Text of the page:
Are You Listening?
The Powerhouse Example
A local “powerhouse” at a recent luncheon taught me an important business lesson. Observing her made it clear to me why she was so successful. She listened. I don’t mean she just “heard,” I mean she really listened. She listened with every fiber of her being. Every single person at the table was captivated. Why? Because with her listening skills, she made all of us feel that that we were important.
After observing this powerhouse in action, I decided that I, like so many other people, have taken this skill for granted. Assuming that listening is basically the same as hearing is a dangerous misconception. It led me to believe that effective listening is instinctive. This is not true.
The Brain Takes a Break
To become good listeners, we must first understand why so many of us are such poor listeners. It is well researched that, on average, we speak at a rate of 150 words per minute, but our minds process four times faster at 500 to 600 words per minute. Frequently, our brain simply takes a break from the conversation. It becomes bored.
Listening half-heartedly has become a fine art for many of us. We tune out to think about all the work piled on our desk, the proposal still needing to be written, what we’re cooking for dinner. And then, we quickly tune back into the conversation, picking up a few sentences, then tune out once again. Fortunately, since we think so much faster than we talk, it is possible to use our magnificent thinking machine, the brain, to become better listeners.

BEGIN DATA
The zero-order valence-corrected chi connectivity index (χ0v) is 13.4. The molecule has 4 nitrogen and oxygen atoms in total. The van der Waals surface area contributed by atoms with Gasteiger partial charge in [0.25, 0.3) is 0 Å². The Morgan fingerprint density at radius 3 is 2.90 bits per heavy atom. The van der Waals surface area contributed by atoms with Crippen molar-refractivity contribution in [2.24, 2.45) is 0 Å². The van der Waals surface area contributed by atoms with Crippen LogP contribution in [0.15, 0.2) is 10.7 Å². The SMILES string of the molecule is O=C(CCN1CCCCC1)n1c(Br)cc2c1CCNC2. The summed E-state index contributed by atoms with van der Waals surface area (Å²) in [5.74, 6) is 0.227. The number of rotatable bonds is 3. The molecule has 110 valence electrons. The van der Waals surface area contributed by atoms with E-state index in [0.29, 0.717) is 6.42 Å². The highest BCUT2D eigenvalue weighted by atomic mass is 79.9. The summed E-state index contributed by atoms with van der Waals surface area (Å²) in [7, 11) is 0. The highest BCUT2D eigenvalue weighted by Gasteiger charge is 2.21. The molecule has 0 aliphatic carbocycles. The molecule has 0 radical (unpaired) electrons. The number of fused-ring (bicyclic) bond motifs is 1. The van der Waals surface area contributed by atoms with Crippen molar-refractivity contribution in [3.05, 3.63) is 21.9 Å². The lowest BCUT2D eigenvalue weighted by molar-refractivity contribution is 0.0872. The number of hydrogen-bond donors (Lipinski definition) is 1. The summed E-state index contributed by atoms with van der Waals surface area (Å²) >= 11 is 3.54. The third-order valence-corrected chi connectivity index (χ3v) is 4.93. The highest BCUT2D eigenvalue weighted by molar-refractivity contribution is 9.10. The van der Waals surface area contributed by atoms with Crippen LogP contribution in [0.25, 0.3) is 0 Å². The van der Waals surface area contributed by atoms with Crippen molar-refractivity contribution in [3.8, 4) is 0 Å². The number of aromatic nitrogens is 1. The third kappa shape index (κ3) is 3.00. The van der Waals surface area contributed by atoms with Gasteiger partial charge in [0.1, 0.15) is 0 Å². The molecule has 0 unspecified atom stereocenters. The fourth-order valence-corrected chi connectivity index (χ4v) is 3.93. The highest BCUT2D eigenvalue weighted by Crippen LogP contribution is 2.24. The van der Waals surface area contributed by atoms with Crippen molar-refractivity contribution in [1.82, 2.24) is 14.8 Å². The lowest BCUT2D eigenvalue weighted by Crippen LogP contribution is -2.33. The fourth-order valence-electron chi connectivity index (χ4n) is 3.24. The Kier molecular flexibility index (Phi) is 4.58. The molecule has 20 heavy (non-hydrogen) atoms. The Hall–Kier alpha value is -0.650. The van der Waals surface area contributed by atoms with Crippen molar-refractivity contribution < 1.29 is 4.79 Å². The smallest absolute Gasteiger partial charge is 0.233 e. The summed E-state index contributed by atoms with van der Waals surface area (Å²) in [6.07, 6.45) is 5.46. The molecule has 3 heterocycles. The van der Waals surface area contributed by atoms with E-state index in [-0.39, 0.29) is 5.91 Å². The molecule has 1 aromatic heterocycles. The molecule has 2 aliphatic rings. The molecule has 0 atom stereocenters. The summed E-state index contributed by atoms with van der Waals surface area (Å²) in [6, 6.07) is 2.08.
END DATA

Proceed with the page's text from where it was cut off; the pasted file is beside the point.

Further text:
Missing Most of the Conversation
Listening can’t be a passive exercise-it must be active. Great concentration is absolutely necessary. It requires slowing your brain down, paying attention to every word, facial expression, tone of voice and gesture. Active listening isn’t easy, but it is well worth the effort.
In business, we spend more than 50% of our time communicating, with a lot of this time directly attributed to listening. Research studies indicate that we only listen with 25-50% efficiency. This means 50-75% of what we hear is never processed. We miss, in fact, most of the conversation!
Why Do We Tune Out So Often?
Frequently, we think we already know what the speaker is going to say, so we just listen with one ear. At other times we think we know more about a particular situation than the speaker, so we unconsciously block hearing. Sometimes the speaker’s lack of communication skills makes listening difficult.
To become an active, engaged listener, we must learn to listen with two ears, tune in to receive, hold our own thoughts in suspense and stop rehearsing what we’re going to say next.
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